Meet the Debunkist

Should we really drink a gallon of water a day, and does sugar make children hyperactive?  I meet the man who knows.

I recently met a gentleman who called himself a “debunkist”.  It was not a title I had ever come across before, so I naturally asked him what exactly a “debunkist” did.

It turns out that he specialises in finding advice that is propagated through the popular media and which is total bunkum. He then writes articles and appears on TV and radio programmes telling people not just that it is rubbish advice but also why it is rubbish.

He takes the whole process very seriously, and indeed I found that he considered himself a modern day equivalent of those great luminaries of the past, such as Galileo and Copernicus, who overthrew the notion that the Earth was the centre not just of the solar system but of the entire universe.

Naturally I asked for an example of the modern bunkum that he debunks.

Settling in his chair he looked me in the eye and said, “Drink eight glasses of water a day.”

I was taken aback. “Is that bunkum that needs debunking or are you giving me advice?” I asked as I carefully removed my plastic cup of coffee from the table and placed it in the bin.  I could see where this was going.

But I was wrong.  “Total bunkum,” he said.  “Everyone now believes they need to drink more water, and thus bottled water has become the most popular drink in many countries including our own, but the eight glasses a day stuff is silly.

“It comes from a leaflet in America in the 1940s that said we should drink a certain amount of water for each calorie of food we take in – but it omits the fact that virtually all food is made up of mostly water.

“Added to which the liquid we need doesn’t have to be pure water.  Tea and coffee contain lots of water.”

“But I thought coffee dehydrates people and makes you lose more water than you drink,” I said, bringing my mug of the liquid back to the table and taking a sip.

“Rubbish!” he announced.  “Even the occasional glass of beer – but no more than one mind – will hydrate you, rather than dehydrate.  And don’t start telling me water is better for you.  As long as you are drinking enough tea, milk, juice, etc, taking lots of extra water just makes you go to the loo more often.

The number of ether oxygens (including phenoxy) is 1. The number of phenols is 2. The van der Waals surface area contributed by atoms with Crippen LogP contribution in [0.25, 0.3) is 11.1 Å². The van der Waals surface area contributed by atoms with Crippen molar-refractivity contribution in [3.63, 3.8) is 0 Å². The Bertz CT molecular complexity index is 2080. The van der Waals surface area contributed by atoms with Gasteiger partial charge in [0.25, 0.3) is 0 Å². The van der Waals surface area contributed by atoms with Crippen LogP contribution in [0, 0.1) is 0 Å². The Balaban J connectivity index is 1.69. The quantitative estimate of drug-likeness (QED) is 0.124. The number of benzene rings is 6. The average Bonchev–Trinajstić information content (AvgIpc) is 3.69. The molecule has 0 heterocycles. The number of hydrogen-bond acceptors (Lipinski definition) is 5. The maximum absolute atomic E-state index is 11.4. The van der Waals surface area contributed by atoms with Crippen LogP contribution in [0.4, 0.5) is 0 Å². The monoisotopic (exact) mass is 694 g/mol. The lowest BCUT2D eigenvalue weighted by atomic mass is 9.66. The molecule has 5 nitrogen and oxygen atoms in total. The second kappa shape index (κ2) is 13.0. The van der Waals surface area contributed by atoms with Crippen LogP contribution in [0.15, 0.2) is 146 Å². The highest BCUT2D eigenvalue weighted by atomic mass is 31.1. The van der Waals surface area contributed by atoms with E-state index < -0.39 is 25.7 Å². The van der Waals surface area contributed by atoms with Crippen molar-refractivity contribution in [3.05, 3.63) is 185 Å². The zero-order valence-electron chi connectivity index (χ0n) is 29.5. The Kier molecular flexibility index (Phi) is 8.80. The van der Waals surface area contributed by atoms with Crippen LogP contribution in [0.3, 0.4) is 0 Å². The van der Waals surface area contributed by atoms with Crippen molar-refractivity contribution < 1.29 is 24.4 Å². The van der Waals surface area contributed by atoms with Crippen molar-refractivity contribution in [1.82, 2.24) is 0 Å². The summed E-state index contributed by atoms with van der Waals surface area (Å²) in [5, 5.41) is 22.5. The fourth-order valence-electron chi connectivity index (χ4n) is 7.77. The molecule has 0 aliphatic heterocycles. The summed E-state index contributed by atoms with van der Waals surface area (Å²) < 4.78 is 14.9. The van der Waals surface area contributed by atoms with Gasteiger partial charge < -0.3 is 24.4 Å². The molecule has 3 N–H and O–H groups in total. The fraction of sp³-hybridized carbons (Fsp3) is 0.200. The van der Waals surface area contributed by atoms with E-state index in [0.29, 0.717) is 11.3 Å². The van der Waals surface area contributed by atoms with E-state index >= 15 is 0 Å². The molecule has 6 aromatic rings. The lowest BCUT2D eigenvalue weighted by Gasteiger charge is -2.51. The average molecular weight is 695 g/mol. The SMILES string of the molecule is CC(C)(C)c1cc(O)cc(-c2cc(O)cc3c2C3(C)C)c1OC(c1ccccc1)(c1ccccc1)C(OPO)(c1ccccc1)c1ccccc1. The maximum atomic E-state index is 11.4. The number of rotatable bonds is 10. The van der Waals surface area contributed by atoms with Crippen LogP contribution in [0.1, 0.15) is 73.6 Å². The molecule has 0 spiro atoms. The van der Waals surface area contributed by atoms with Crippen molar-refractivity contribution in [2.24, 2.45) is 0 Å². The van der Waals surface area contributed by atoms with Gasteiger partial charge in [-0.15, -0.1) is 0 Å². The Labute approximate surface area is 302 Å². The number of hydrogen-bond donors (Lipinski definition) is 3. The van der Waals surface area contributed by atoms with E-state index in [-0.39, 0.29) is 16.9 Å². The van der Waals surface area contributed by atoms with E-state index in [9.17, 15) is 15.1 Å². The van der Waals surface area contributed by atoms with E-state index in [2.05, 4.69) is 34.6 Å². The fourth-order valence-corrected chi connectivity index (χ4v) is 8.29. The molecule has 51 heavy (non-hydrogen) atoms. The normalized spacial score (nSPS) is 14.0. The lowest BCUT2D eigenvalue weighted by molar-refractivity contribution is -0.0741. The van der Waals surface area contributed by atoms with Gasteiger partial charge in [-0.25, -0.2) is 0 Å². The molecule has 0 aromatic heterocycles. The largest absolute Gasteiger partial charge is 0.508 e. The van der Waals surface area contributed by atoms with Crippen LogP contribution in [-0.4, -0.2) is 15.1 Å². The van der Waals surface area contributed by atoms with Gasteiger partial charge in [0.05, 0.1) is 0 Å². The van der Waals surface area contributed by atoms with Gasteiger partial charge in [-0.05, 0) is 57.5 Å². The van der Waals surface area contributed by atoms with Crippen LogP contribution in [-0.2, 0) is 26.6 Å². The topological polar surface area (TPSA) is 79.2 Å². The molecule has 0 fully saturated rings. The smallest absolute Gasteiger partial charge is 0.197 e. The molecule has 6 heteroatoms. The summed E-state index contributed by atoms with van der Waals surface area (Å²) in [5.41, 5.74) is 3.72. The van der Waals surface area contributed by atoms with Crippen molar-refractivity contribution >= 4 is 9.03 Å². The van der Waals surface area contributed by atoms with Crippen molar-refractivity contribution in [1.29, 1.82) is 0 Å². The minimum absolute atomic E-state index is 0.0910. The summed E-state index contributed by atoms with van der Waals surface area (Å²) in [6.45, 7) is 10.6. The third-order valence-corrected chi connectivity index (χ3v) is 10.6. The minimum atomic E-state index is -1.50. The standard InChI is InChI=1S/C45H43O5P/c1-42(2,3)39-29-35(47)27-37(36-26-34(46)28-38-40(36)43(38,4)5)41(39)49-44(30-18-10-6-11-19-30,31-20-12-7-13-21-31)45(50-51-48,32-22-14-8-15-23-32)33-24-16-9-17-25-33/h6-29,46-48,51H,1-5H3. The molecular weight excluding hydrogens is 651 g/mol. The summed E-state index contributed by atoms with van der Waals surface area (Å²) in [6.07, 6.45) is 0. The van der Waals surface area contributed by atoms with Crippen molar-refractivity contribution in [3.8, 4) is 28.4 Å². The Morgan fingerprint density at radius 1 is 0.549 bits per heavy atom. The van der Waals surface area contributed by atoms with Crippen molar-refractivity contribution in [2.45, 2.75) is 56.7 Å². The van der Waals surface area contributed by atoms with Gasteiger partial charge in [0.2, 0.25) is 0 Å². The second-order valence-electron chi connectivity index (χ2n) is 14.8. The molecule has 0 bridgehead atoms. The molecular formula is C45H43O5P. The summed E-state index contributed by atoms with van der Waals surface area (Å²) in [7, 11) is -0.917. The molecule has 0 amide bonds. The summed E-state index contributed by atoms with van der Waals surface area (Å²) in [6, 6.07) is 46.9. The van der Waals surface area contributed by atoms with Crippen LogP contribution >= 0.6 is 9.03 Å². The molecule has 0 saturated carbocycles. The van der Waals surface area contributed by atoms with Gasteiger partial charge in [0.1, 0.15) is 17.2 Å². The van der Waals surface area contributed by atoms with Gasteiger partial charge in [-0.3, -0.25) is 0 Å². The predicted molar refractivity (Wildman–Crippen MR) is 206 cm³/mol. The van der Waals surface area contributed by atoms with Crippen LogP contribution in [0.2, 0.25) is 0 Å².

“What’s more there is another myth that says that you are really thirsty long before your body tells you that you are in need of water.  That’s bunkum too.  How would our species have ever survived if the “drink now” mechanism was so laggardy in its delivery of such a vital message? It is the reverse – of course. We get thirsty long before there is a need to replenish our liquids, so that we have time to go searching for the nearest stream to stick our head into.

“Worst of all, drinking lots of water that you don’t need can actually be bad for you.  If you are dehydrated you will get a headache.  If you are getting headaches try drinking more water. That’s it.”

I nodded feeling that this was indeed profound advice. Looking at my watch I realised I had to move on in a moment, but felt I probably had time to hear one more gem from the debunkist.

Upon hearing my request the self-styled debunkist solemnly announced, “Sugar makes children hyperactive.”

“Does it?” I asked naively.

“No of course it doesn’t,” he replied impatiently. “There have been lots of studies in which hundreds of children are given something that might or might not contain sugar and then their behaviour is watched, and no one can ever tell the difference in terms of which ones have had the sugar.

“Even children who are registered by their parents as “sugar sensitive” can’t be found in that sort of test – it is all in their parents’ minds. Parents who think their children are sugar sensitive then watch their children’s behaviour and claim they are being hyper-active, while in fact they are just being… children.”

“So does sugar not affect children?” I asked.

“Obviously it makes their teeth rot, and the level of extractions for children is quadrupling each year because of excess intake of sugar.  And it affects their brains.”

That sounded pretty horrifying so I asked why and how, carefully picking up the sugar bowl from the table and dropping it into the bin.

“In the serious studies done on schoolchildren, it was found that after having a glucose drink most children were able to concentrate better and got better scores in memory tests.”

Carefully picking the sugar bowl out of the bin I said, “so that is the opposite of hyperactivity, isn’t it? It means my memory improves with more sugar.”  I edged my spoon closer to the bowl.

“Not really. The sugar boost from glucose doesn’t last very long.  Better to lay off the sugar and have a well-rounded diet. Fruit is a good place to get sugar.”

I noticed an apple in my bag left over from yesterday’s packed lunch and carefully dusted it down and began munching, nodding all the while in what I thought might be a sage-like manner.

“Perhaps you could give me some more advice next time, once I have taken these notions on board,” I suggested.  As he got up and left he nodded and waved in a manner that I took to suggest that yes, indeed, he might deliver some more debunkificationalism the next time we met.


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